Consulting Actuaries

"Where are you goin' to? Do you know?"

Neil Walton

26 October 2018

Obviously they have been playing Diana Ross’s 1975 hit in the DWP offices and the chorus above has struck a chord. We don’t yet have very much detail on how DWP or tPR intend to improve the operation of the scheme funding regime - Chapter 2 of the recent DB White Paper. However, one of the ideas outlined was that all employers and trustees should set out an agreed long term funding objective for their scheme.

This long term funding objective is not the Statutory Funding Objective (SFO).  The DWP sees the long term funding objective as an additional objective that sits over the scheme at a strategic level.  To prevent any confusion let’s call it the Strategic Over-arching Funding Aim, or SOFA for short.

The aim of a SOFA is to provide comfort to DWP, tPR, trustees and sponsors that all parties understand what they are trying to achieve and that they are all working together to achieve it. Schemes would have to publish what their SOFA is.

The White Paper outlined 4 example SOFA models;

  1. To run-on with employer support;
  2. To reach self-sufficiency with a low-risk investment strategy and run-off with minimal call on the sponsoring employer;
  3. To buy-out by a set time; and
  4. To enter a consolidator vehicle within an agreed timeframe.

Few commentators would argue that knowing where you are trying to get to is a bad idea, or that these examples are not reasonable SOFAs. However, the possibility of unintended consequences needs to be considered before you choose a particular SOFA.

The White Paper envisages that your SOFA will drive the funding actions of the scheme in the future.

 

In particular, trustees and sponsors will agree and set the funding assumptions at each actuarial valuation in line with the SOFA. For example;

 

  •  if you choose a buy-out SOFA then the discount rates and mortality assumptions should reflect insurance company costs, i.e.  Technical Provisions should reflect the estimate of solvency – as a consequence scheme deficits will explode.
  • if you choose a buy-out  or consolidator SOFA incorporating a specific target date, then the length of any recovery plan will be constrained by that target date, and will get shorter at each actuarial valuation.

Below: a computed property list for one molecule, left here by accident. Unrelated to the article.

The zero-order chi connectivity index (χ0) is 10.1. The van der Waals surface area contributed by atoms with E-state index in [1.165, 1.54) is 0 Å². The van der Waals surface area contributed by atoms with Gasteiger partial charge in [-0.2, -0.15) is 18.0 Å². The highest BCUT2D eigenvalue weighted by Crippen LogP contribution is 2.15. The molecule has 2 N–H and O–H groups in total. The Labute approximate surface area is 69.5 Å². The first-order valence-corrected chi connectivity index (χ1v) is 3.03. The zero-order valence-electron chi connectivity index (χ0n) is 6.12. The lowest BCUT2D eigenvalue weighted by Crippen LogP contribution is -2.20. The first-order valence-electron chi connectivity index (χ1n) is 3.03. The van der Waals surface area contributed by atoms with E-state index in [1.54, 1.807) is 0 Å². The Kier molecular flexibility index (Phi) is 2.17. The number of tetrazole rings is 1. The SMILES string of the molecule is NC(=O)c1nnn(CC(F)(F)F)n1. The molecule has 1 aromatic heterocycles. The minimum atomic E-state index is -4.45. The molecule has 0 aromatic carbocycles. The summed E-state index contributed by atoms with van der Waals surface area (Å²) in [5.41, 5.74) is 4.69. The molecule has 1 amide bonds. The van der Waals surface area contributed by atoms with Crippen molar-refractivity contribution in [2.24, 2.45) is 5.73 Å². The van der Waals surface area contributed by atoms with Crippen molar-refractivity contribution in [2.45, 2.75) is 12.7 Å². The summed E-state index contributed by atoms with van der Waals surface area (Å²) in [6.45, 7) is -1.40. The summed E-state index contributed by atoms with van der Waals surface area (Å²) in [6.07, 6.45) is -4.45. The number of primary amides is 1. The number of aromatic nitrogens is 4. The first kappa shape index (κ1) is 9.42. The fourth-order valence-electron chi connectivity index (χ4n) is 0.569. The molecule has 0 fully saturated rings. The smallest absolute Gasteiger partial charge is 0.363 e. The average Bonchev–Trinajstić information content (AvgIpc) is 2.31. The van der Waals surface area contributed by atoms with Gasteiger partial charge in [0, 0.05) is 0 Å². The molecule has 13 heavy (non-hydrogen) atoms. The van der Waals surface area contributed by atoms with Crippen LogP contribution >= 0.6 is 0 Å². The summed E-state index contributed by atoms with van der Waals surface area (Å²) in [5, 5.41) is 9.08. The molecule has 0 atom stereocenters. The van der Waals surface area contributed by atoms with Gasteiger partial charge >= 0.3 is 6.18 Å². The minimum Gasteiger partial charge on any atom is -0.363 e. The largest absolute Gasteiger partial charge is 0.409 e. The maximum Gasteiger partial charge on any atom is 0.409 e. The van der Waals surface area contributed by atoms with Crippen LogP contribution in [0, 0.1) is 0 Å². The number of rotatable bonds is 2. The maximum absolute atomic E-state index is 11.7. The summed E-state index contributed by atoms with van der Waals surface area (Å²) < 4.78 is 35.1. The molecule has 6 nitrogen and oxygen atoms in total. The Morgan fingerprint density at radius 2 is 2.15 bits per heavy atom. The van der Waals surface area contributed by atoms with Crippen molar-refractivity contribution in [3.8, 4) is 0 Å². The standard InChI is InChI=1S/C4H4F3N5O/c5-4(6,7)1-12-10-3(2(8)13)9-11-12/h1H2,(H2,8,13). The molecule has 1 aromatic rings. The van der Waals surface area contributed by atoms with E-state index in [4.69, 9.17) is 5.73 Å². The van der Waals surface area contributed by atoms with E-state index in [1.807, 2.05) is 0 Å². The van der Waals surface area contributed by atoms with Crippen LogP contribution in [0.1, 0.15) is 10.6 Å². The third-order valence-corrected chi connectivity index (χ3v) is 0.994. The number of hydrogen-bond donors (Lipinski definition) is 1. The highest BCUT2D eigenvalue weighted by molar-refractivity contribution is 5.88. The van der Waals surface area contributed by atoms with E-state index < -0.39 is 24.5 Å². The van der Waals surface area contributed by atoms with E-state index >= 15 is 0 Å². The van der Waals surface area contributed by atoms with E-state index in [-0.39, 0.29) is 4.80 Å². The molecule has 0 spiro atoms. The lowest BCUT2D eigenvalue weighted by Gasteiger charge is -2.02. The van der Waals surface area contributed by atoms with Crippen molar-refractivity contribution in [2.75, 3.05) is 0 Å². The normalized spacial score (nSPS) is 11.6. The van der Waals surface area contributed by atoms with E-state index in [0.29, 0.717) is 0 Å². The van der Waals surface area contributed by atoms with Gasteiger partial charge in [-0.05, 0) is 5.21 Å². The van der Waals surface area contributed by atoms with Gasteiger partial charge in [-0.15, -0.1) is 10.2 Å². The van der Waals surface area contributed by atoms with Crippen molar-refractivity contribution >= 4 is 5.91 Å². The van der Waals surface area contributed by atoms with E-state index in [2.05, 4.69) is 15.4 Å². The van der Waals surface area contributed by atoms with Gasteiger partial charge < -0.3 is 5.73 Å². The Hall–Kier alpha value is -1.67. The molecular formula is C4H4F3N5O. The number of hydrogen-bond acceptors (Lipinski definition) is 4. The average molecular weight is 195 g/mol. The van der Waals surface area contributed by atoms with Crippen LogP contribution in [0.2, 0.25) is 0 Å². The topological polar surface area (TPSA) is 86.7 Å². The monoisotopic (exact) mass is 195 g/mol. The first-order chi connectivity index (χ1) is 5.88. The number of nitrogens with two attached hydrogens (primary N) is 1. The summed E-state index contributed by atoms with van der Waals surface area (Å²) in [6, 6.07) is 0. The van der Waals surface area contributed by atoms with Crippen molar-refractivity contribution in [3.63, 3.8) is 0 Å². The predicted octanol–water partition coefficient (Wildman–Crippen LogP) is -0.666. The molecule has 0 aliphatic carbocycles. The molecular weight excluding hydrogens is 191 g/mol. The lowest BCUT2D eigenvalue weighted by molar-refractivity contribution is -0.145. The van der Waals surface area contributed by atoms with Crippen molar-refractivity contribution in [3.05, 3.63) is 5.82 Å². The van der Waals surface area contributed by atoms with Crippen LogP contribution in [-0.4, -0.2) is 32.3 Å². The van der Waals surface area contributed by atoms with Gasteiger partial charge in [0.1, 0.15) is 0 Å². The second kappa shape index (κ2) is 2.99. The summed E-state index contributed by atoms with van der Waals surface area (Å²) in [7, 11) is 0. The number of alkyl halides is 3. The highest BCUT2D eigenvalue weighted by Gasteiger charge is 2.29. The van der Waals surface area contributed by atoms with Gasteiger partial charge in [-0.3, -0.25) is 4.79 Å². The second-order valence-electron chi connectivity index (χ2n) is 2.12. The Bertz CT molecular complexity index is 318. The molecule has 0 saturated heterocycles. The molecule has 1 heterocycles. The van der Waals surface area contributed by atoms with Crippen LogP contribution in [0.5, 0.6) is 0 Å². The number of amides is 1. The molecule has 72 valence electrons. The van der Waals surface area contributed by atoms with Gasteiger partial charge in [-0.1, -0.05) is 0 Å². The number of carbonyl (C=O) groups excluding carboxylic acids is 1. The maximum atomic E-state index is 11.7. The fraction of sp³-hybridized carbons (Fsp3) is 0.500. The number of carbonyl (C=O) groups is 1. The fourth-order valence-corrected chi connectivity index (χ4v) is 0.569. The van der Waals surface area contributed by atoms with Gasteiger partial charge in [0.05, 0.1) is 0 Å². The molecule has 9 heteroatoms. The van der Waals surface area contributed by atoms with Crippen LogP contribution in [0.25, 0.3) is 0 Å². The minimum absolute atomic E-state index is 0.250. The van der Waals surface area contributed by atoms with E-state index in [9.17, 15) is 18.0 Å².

Similarly, if you choose a run-on SOFA, then building the employer covenant into the discount rate assumptions and investment policy will be crucial.

 

The White Paper envisages that your SOFA will last forever.

 

The problem with this is that the world is not preserved in aspic; it changes continuously.  In investment circles and in business many would consider the long term as 5-10 years. In politics the long term may just be until the next election.  Regulatory regimes seem to last only about 10 years before governments and their ideas change. Is it reasonable for regulations to trap schemes into continuing with a particular SOFA, just because the trustees and sponsor thought that was the best SOFA available at the time?

 

Consider a scheme that chose a self-sufficiency SOFA, with a low risk investment strategy. Over the last few years a “low risk investment strategy” would have meant investing in Gilts or high quality bonds. If global interest rates are going to be driven up by the Central Banks then bond investments may be the wrong place to be for the next decade!

 

Could the choice of SOFA have consequences for the corporate world?

 

Under some accounting standards, e.g. IAS19, contribution agreements in respect of a DB scheme may  have to be reflected in the sponsor’s accounting disclosures. Could choosing a buy-out SOFA lead to inflated balance sheet or P&L disclosures?  Would larger, SOFA driven, recovery plan payments cause higher GAAP deficits, hindering the sponsor’s participation in corporate activity?

 

If schemes choose a buy-out SOFA or perhaps a consolidator SOFA could this affect the degree of competition in these markets?  For example, if a number of large schemes choose a buy-out SOFA with a date of 2025 then insurance companies could logically adjust their premium rates to reflect this known additional demand.  After all, price is really just the balance between sellers’ demand and buyers’ supply.  Perhaps by choosing a more unpopular date the seller could achieve a very attractive offer.

Overall, a SOFA could be a useful idea for the pensions world though we do not actually know what SOFA models tPR and DWP will come up with. However, I think it would be very wise to remember the whole of Diana Ross’s refrain above; to think about the consequences before any decisions are made and to remember that DB liabilities could last for the rest of this century so flexibility is essential.